Tennessee Contract Lawyer Makes Sense of Ryan Silverfield’s Contract Extension

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  2. Tennessee Contract Lawyer Makes Sense of Ryan Silverfield’s Contract Extension
ryan silverfield's contract extension

Ryan Silverfield recently entered into a new contract with the University of Memphis as the head coach of the Memphis Tigers football team. Silverfield signed the contract officially on March 27, 2024. Silverfield has been with the Memphis Tigers for nine years, and is currently entering into his fifth season as the head coach. Silverfield’s career with the Memphis Tigers has been the longest in his coaching history, indicating that he sees potential for success and growth with Memphis. Silverfield has led Memphis Tigers to thirty-one wins in just four years, second only to his predecessor Mike Norvell. While that alone is impressive, Silverfield is the only coach in Memphis Tigers history to win four bowl games in his first four seasons, a truly impressive feat—and his new contract reflects that.

What is in Ryan Silverfield’s Contract Extension?

Ryan Silverfield’s contract extension is a five-year, $12.25 million contract, with an array of opportunities for bonuses and incentives throughout, including but not limited to a $500,000 bonus if the Tigers win the national championship. The contract also provides for extension beyond five years, depending on the success of his coaching and the team in general, which ultimately means that this contract could be extended indefinitely so long as Silverfield continues his success and wishes to continue his career with the Memphis Tigers.

The new contract includes a couple of provisions that we see often in employment contracts, including a buy-out provision. In the event that Memphis decides to terminate Silverfield’s employment without legitimate cause, they will be required to buy him out of his contract by paying him sixty percent of his remaining money owed under the terms of the contract. In the event that Silverfield himself decides to end his contract early, he will be responsible for paying back a portion of his salary as well.

This kind of buy-out provision is common in employment contracts, especially when the salary of the employee is high; and when your salary is roughly 2.45 million annually like Silverfield, you can almost guarantee this kind of provision will appear in your contract. A buy-out provision protects both the employee and the employer; when an employer is paying an employee such a high salary, they want to ensure that the employee stays with them. And if the employee chooses to leave on their own, then they are ensured to receive some of that expected salary back as a type of punitive measure of breaking the contract. The other side of that same coin protects the employee, too; in the event the employer decides to break the contract without just cause, the employee is guaranteed a portion of what they would have expected to collect under the terms of the contract.

How is Just Cause Determined?

Typically, an employment contract will spell out what is just cause for termination within the terms of the contract. The grounds for cause include things like serious misconduct, such as theft, fraud, harassment, insubordination, repeated negligence, or a significant breach of company policies. However, the exact parameters may vary depending on the jurisdiction and the specific terms outlined in the employment contract. When an employee feels like their termination was not for cause detailed in their contract, they may have recourse through legal channels, such as filing a wrongful dismissal claim or seeking arbitration. In such cases, courts or arbitrators will assess whether the employer had valid reasons for termination based on the evidence presented. Sometimes, the employment contract may also provide for termination without cause, so long as there is adequate notice in advance of the termination. Sometimes in leu of advanced notice, an employer may effectively terminate the employee and continue to pay the employee for the period of notice that the contract requires.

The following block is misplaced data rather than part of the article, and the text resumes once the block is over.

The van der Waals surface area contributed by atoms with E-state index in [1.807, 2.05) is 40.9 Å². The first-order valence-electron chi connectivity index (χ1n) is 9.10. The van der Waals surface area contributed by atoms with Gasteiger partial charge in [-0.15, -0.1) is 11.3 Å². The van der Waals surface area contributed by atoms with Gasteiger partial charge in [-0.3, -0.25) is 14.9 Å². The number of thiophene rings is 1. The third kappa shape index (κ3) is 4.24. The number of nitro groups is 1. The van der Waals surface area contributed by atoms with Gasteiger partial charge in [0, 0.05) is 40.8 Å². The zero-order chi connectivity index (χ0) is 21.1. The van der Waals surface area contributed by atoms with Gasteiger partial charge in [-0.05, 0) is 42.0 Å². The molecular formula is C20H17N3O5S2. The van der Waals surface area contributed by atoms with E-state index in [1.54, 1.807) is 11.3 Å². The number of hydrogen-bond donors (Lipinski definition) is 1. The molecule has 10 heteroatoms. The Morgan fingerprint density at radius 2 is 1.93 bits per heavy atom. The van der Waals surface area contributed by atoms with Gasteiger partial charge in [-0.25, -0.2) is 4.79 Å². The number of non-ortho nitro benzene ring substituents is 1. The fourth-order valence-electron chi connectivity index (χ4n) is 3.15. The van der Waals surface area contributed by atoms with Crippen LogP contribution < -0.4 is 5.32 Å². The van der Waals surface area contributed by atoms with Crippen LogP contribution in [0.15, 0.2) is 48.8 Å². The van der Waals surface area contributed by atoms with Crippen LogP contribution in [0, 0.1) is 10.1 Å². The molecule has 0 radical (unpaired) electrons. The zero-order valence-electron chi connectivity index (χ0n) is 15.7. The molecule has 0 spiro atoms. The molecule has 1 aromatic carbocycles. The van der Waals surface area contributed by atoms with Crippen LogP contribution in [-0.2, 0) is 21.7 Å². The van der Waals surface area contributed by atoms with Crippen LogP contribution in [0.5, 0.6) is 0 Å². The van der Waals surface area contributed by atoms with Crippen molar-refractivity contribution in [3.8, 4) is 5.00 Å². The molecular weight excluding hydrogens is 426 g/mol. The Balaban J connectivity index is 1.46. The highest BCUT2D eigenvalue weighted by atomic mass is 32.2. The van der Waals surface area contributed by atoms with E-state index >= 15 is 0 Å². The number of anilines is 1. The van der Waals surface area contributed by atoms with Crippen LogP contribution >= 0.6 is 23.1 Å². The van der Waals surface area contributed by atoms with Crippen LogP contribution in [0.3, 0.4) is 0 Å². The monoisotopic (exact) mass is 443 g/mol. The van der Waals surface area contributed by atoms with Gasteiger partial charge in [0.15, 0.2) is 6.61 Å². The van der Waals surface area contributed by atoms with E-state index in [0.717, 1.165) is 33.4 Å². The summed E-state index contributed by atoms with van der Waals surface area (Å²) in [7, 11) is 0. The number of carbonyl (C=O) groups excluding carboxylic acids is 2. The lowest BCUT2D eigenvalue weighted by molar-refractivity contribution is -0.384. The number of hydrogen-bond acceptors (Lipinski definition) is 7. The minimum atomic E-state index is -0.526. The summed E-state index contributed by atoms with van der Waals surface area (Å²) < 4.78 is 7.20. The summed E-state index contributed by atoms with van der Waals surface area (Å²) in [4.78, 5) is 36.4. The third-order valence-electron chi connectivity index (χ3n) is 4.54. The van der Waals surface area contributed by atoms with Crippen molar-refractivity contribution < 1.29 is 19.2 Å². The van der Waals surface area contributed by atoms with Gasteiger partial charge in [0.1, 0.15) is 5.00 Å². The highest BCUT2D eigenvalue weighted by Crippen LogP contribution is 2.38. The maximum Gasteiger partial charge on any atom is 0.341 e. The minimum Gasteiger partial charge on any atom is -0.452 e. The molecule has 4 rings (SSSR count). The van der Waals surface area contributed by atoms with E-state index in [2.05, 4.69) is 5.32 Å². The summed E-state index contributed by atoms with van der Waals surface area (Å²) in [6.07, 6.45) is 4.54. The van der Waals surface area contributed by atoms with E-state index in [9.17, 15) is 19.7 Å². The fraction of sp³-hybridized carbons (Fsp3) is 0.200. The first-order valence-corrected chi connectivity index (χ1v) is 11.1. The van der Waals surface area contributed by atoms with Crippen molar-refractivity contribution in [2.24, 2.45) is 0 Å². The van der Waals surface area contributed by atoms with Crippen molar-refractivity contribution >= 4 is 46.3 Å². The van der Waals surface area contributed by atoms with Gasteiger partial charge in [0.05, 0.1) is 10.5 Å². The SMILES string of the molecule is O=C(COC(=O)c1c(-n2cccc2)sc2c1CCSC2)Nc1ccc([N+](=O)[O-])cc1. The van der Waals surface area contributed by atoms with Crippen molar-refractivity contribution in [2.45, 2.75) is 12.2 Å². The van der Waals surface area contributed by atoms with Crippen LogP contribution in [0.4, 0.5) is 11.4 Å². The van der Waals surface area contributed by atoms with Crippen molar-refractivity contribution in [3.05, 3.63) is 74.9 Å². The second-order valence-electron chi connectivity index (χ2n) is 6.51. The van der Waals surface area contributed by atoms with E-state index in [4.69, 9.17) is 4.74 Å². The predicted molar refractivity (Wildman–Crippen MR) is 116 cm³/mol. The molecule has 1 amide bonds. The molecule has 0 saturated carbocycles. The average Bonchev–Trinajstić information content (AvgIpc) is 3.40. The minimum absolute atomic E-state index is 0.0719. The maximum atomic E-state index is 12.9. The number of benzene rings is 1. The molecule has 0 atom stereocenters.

Overall, just cause for termination serves as a balancing mechanism in the employment relationship, protecting the rights of both employers and employees. By adhering to fair and transparent practices, employers can mitigate the risk of legal disputes while fostering a positive and respectful workplace environment. Likewise, employees can feel confident that their rights are safeguarded, knowing that termination without just cause is not taken lightly.

If you entered into an employment contract and you feel you were terminated without just cause, it is important to have an employment law attorney review your contract and the events surrounding your termination to evaluate whether or not your termination complied with your contract. It could be the case that your employment contract did not require just cause for termination, or that the employer failed to comply with the provisions regarding termination with or without cause. Marc Sorin and Hunter Martin at The Crone Law Firm PLC can assist you in determining whether or not you were terminated in compliance with your contract, and whether or not you have any recourse available to you.

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